for 1 last update 02 Jul 2020 ReferencesReferences
- ↑ 1.0 1.1 1.2 1.3 1.4 1.5 1.6 1.7 1.8 Goodman CC, Fuller KS. Pathology: Implications for the Physical Therapist. 3rd ed. St. Louis: Saunders Elsevier; 2009.
- ↑ 2.0 2.1 2.2 2.3 2.4 2.5 2.6↑ 2.0 2.1 2.2 2.3 2.4 2.5 2.6 Goodman, Snyder. Differential Diagnosis for Physical Therapists: Screening for Referral. 4th Ed. Philadelphia: WB Saunders; 2003.
- ↑ 3.0 3.1 3.2 3.3 3.4 3.5 National Center for Biotechnology Information, U.S. National Library of Medicine. Gastroesophageal reflux disease. http://www.ncbi.nlm.nih.gov/pubmedhealth/PMH0001311/ (accessed 17 March 2011).
- Heartburn Remedies Treatment Of (☑ Without Medication) | Heartburn Remedies Home Remedieshow to Heartburn Remedies for ↑ 4.0 4.1 4.2 4.3 4.4 4.5 4.6 Heartburn Remedies Disease (⭐️ Help Relieve) | Heartburn Remedies Home Remedyhow to Heartburn Remedies for Kahrilas, P.J. Gastroesophageal Reflux Disease. The New England Journal of Medicine.[serial on the Internet. (2006, Oct), [cited April 21, 2011]; 359(16): 1700-1707. Available from: PubMed.]
- ↑ 5.0 5.1 5.2 5.3 Medical College of Wisconsin. Gastroenterology & Hepatology. http://www.mcw.edu/gastrohep.htm (accessed 21 April 2011).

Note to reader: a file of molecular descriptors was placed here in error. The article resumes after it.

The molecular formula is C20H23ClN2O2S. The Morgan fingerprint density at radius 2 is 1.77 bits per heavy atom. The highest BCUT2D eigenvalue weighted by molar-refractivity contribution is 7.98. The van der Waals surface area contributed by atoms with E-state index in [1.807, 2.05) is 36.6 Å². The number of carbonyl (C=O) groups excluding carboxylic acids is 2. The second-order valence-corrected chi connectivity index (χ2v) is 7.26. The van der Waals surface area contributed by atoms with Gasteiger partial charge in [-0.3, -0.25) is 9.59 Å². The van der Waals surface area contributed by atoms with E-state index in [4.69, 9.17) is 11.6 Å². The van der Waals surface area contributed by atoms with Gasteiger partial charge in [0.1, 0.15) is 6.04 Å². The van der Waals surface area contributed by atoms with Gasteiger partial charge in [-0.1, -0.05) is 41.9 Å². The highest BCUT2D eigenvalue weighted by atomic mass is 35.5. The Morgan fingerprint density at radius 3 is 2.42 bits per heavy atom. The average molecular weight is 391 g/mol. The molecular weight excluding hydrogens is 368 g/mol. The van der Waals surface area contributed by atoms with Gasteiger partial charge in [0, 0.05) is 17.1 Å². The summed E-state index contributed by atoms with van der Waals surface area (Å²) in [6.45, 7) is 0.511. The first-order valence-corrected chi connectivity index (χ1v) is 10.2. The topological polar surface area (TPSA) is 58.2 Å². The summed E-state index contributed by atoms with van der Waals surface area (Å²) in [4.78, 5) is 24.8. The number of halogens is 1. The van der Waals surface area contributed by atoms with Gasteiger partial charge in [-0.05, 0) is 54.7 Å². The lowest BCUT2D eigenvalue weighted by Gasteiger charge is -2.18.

- ↑ HealthGuru. Understanding GERD (GERD #1). http://www.youtube.com/watch?v=o8iShP84HP4&feature=youtu.be. Accessed on April 20, 2011.
- ↑ Mayoclinic. Heartburn, Acid Reflux, GERD-Mayo Clinic. http://www.youtube.com/watch?v=TdK0jRFpWPQ&feature=youtu.be. Accessed on April 20, 2011.
- Heartburn Remedies Treatment Of (☑ Stops Acid Reflux) | Heartburn Remedies Foods To Avoidhow to Heartburn Remedies for ↑ 8.0 8.1 Bor S., Kitapciogle G., Solak Z.A., et al. Prevalence of gastroesophageal reflux disease in patients with asthma and chronic obstructive pulmonary disease. JGHF [serial on the Internet. (2009), [cited April 21, 2011]; 25: 309-313. Available from: PubMed.]
- ↑ National Center for Biotechnology Information, U.S. National Library of Medicine. EGD - esophagogastroduodenoscopy. http://www.nlm.nih.gov/medlineplus/ency/article/003888.htm (accessed 19 April 2011).